Book Reviews

Review Rating

With the October 2004 review, we began rating the books on the basis of one to four trowels; 
one trowel= don’t bother, to four trowels= run right out to your local book store and buy the hard cover!

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Dressed to Die by Beverly Connor

Reviewed on: September 1, 2021


Cumberland House Publishing:  Nashville, TN
1998 (HC)

In the mid to late 1990s, Beverly Connor authored five archaeology mysteries that featured the exploits of a young, attractive and often frazzled physical anthropologist/archaeologist named Lindsay Chamberlain.  Lindsay is a dedicated and extremely popular mentor to her undergrad and graduate students, but is, alas, an un-tenured member of the Archaeology Department at the University of Georgia when the reader meets her in the third installment of this brief but satisfying series.

As in the previous two entries, Lindsay is confronted with multiple mysteries.  In Dressed to Die, she is hired by a private investigator, who, based upon an anonymous tip, hopes she can unearth the buried body of Shirley Foster, a University of Georgia professor of textile design, missing for four years, on the deserted farmstead of her husband’s family.  The husband, Tom Foster, is very unhappy with the excavation—after all, he has been living off his wife’s considerable fortune since she went missing.  If she’s dead, the estate goes to their children—only!

Utilizing her skills as an archaeologist—and the realistic portrayals of archaeological excavation and laboratory work are one of the real strengths of this series—Lindsay and her student assistant find and exhume the remains, which have been carefully—almost reverently—buried, although partially burned.

Concurrent with the unearthing of Shirley Foster, Lindsay’s smoke-jumper brother Sinjin (real name, St. John) arrives in Athens with a carload of crates full of prehistoric artifacts, excavated by their archaeologist grandfather and his crew in the 1930s.  The crates were recently discovered in a kudzu-covered shed on the family’s land.  The crates indicate the contents were from Georgia proveniences, but as Lindsay and her lab students begin the curation process, it quickly becomes evident that they are a mixed lot of late prehistoric/Mississippian-Adena-Fort Ancient artifacts—all in pristine condition.  Could her beloved grandfather—the man who inspired her to become an archaeologist—have been a pothunter, a looter of Native American graves?  The situation approaches one of near anarchy when the last crate is opened – no prehistoric artifacts this time, but rather the skeletal remains of a man wearing a shirt and tie!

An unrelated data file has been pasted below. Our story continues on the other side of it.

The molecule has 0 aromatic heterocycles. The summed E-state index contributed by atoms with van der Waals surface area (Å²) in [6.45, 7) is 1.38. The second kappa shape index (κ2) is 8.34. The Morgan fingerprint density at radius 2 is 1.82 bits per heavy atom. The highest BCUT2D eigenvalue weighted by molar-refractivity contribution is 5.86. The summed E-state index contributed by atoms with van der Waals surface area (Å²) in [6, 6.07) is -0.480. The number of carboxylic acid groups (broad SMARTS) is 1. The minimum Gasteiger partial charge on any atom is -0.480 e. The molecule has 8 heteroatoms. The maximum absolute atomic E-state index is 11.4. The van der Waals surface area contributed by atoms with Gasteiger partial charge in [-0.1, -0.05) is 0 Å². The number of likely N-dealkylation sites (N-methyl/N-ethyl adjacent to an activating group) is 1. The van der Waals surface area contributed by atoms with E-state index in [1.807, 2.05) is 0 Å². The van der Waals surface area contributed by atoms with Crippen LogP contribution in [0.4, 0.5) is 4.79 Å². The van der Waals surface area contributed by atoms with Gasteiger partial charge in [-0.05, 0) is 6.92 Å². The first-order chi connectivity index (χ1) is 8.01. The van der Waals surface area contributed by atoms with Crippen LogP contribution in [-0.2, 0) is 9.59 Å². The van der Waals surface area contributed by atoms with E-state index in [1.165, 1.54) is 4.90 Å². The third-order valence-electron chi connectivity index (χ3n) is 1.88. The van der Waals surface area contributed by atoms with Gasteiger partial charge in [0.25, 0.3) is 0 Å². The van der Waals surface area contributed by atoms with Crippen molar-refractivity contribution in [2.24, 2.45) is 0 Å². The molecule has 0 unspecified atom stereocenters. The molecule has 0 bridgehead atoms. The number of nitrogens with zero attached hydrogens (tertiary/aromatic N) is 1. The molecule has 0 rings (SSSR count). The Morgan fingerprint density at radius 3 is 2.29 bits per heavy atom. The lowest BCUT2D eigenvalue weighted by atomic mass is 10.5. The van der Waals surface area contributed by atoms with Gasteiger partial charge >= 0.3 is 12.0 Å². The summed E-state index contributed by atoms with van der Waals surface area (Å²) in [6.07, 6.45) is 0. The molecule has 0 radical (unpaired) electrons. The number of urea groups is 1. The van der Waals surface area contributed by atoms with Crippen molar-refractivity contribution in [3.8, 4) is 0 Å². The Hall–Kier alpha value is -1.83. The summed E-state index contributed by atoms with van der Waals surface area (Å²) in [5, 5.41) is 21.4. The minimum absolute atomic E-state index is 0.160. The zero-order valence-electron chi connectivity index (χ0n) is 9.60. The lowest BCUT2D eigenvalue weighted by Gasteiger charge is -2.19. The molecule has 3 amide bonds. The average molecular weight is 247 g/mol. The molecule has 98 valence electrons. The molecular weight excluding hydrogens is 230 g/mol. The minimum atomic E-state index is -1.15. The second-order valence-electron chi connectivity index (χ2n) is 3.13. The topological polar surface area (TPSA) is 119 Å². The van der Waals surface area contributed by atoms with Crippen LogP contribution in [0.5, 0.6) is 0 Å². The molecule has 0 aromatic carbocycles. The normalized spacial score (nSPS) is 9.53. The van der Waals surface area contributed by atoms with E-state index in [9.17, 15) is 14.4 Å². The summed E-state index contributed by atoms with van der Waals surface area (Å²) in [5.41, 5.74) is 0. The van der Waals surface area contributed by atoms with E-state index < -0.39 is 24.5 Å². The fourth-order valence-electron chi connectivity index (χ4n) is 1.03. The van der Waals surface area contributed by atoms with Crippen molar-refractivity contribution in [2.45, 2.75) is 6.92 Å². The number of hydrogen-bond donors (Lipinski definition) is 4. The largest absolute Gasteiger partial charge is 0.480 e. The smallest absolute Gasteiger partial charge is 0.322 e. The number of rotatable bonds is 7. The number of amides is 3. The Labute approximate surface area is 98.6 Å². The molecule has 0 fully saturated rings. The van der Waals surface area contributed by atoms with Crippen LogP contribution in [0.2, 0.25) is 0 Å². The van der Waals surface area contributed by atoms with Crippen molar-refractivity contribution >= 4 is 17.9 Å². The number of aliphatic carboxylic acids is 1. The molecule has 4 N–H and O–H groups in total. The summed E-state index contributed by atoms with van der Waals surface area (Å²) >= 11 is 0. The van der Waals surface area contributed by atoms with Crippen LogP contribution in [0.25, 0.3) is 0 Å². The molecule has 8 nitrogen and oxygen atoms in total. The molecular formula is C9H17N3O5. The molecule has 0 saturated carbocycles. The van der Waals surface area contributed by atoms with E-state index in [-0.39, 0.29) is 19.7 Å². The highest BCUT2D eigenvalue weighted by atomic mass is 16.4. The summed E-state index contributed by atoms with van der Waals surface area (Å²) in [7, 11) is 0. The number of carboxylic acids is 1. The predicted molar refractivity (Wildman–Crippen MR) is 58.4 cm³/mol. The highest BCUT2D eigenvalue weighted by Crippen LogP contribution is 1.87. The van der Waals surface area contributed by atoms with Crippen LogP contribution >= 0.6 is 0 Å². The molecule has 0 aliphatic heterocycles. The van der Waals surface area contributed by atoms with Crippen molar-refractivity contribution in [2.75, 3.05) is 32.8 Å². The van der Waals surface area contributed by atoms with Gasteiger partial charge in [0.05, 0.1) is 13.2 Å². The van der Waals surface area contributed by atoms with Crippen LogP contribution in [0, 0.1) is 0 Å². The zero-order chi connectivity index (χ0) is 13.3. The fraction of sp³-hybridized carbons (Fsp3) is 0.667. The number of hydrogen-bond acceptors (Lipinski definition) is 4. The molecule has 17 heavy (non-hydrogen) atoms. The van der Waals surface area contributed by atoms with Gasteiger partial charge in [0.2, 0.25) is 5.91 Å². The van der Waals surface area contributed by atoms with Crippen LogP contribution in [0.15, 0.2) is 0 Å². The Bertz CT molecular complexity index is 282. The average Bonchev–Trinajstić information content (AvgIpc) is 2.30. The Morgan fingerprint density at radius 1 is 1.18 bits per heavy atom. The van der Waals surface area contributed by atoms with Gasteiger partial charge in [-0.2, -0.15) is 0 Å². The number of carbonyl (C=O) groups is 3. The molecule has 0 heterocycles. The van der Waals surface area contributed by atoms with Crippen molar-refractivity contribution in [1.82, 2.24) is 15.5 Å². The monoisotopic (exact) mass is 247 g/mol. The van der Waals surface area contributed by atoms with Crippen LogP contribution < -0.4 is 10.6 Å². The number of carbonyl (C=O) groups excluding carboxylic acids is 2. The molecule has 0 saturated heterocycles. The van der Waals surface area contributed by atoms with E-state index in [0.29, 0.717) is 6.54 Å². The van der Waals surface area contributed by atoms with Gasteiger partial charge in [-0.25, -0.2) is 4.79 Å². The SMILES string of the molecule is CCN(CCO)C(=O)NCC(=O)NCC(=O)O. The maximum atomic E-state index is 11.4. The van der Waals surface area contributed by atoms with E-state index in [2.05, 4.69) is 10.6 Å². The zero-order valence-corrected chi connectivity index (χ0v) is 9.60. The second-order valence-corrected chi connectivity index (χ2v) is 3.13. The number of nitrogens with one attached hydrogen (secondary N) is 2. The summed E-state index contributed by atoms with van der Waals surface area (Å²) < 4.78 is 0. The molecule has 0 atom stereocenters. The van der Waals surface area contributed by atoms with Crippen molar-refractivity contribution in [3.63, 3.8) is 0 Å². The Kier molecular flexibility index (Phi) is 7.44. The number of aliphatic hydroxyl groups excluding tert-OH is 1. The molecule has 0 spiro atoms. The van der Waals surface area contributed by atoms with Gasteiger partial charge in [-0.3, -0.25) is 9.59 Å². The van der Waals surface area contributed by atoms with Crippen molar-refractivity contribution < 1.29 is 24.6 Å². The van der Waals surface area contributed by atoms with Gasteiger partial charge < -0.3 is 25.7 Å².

These two disparate events bring unwanted attention to Lindsay as it becomes evident that she has enemies within the University who would love to see her gone.  The crates of artifacts disappear from the laboratory and investigations disclose that valuable holdings from both the Classics Department and the University Library have gone missing.  And the finger of suspicion clearly points to Lindsay.  Matters become even direr as one of Lindsay’s part-time lab students is arrested for the murder of Shirley Foster, with the evidence clearly proving he was at the scene when her death occurred.

The mysteries are ultimately resolved but not before Lindsay is fired from her position at UGA, more bodies begin to pile up, the list of suspects grows exponentially in Lindsay’s mind, but unfortunately perhaps not in the minds of the police—Lindsay still seems to be the preferred suspect.  When the killer of Shirley Foster is finally brought to light, the real villain and motive is most surprising, and Lindsay nearly pays the ultimate price to discover the truth.  But there is still the body in the artifact crate!  Did Grandpa do it???

Three trowels for Lindsay Chamberlain third mystery:  Dressed to Die.